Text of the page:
Animal Rights

Tofu the Chicken: Shipped Through the Mail, Abandoned at a Post Office, Now Thriving at Sanctuary (Video)

A compassionate postal worker rescued tiny Tofu in the nick of time.

Few things can bring a smile to our faces quite as fast as the mention of our good friend and longtime Farm Sanctuary resident, Tofu Chicken. Tofu’s name not only makes us think of an ingredient featured in many compassionate meals, it also reminds us how big a difference we can make in the lives of others when we choose to put compassion first.

Beautiful Tofu enjoying a day in the pasture.

Tofu’s journey to Farm Sanctuary is a story of survival, resilience and joy. She’s a Jersey giant, a breed favored by backyard hobbyists who wish to raise chickens at home for eggs or meat. While some people opt to keep backyard flocks because they view it as a more humane option than purchasing eggs or meat from birds raised on factory farms, the sad reality is that suffering is part of the lives of many backyard chickens too.

Most chickens who live in backyard flocks start their lives in hatcheries that operate like warehouses for baby birds. The journey from the hatchery to their eventual destination involves a hazardous and terrifying journey through the mail, either shipped directly from the hatchery to the buyer, or to stores where they will be resold to the public. They are shipped as tiny, day-old chicks without food or water and with little protection from the elements. The trip is traumatic, and sadly, some chicks don’t survive it.

Hatchery chicks are commonly mailed in boxes such as this one.

Tofu’s story began this way. In 2005, a box labeled as containing 100 Jersey giant chicks was shipped from a hatchery. But they never reached their destination; the intended recipient failed to pick them up from the post office, and as the chicks sat waiting, many of them died. 

Some of the surviving chicks from Tofu’s group.

By the time a compassionate postal worker intervened to help the babies, only 55 chicks were still alive. Of those 55, 27 were actually young roosters, not hens at all. It’s a common industry practice for commercial hatcheries to include male chicks as packing material to protect the more financially valuable young hens on their journey. So these young roosters hadn’t been noted on the packing label, but they did count among the survivors. This means that, out of the 100 female chicks noted on the label, only 28 had survived.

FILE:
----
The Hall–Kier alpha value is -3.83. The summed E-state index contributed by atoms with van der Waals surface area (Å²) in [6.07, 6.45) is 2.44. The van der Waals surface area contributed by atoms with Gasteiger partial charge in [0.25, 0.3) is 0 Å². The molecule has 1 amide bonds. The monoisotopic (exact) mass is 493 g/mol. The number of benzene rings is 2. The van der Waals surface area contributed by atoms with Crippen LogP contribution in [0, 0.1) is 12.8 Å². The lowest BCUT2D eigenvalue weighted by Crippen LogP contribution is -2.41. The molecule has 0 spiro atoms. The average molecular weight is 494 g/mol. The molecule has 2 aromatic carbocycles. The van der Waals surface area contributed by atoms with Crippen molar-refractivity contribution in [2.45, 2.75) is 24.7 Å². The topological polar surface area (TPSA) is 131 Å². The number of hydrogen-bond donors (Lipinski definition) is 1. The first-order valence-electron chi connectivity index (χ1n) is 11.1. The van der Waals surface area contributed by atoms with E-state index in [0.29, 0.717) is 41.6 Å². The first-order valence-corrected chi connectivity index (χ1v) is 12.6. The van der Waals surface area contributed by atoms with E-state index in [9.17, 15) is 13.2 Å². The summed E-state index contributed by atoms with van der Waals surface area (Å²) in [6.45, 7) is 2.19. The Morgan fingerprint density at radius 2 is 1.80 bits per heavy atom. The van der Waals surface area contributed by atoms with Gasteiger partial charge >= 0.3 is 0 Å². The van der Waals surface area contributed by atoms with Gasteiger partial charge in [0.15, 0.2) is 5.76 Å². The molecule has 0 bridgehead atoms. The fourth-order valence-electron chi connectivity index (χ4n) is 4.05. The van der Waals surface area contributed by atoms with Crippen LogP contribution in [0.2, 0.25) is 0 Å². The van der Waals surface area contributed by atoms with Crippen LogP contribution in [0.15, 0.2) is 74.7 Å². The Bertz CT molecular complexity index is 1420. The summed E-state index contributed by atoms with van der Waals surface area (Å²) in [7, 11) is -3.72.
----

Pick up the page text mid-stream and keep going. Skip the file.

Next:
Young Tofu (grooming herself at right) with some of her friends.

Tofu was among these survivors, and we were grateful to welcome her to our New York Shelter, where she recovered from her ordeal and went on to thrive in her new sanctuary home. 

Tofu as a young hen, exploring her sanctuary home.

For nearly 12 years, this special hen has brought so much joy to all who know her. To this day, she remains spunky and full of life.

Tofu still loves to explore; there's something interesting around every corner.

Tofu is a beloved member of her flock, and spends her days roaming our turkey-barn pasture with her friends, particularly fellow hens Gertrude, Gobi and Clementine. She’s a happy girl who loves life, and she serves as an incredible ambassador for countless chickens just like her.

Tofu enjoying a beautiful day.

Had Tofu reached her original destination, it’s extremely unlikely she would have lived as long as she has here at Farm Sanctuary. While birds in backyard flocks may enjoy more space and individualized care than their counterparts on factory farms, they are still often killed at just a fraction of their natural lifespan, when their egg-laying declines and they are no longer considered to be of use. Had the chicks’ purchaser picked them up at the post office and raised them at home, it’s likely that Tofu would have lived only a few years, rather than the long and fulfilling life she has enjoyed at sanctuary.

Tofu relaxing in the pasture.

Please share Tofu’s story. Together, we can encourage awareness and understanding about the impressive intelligence and rich emotional lives of chickens like her! With your support, we can continue to promote farm animal-friendly living through rescueeducation and advocacy efforts. A compassionate world begins with you.

Susie Coston is the National Shelter Director at Farm Sanctuary, America's largest farm animal rescue organization. She leads Farm Sanctuary’s annual Farm Animal Care Conference.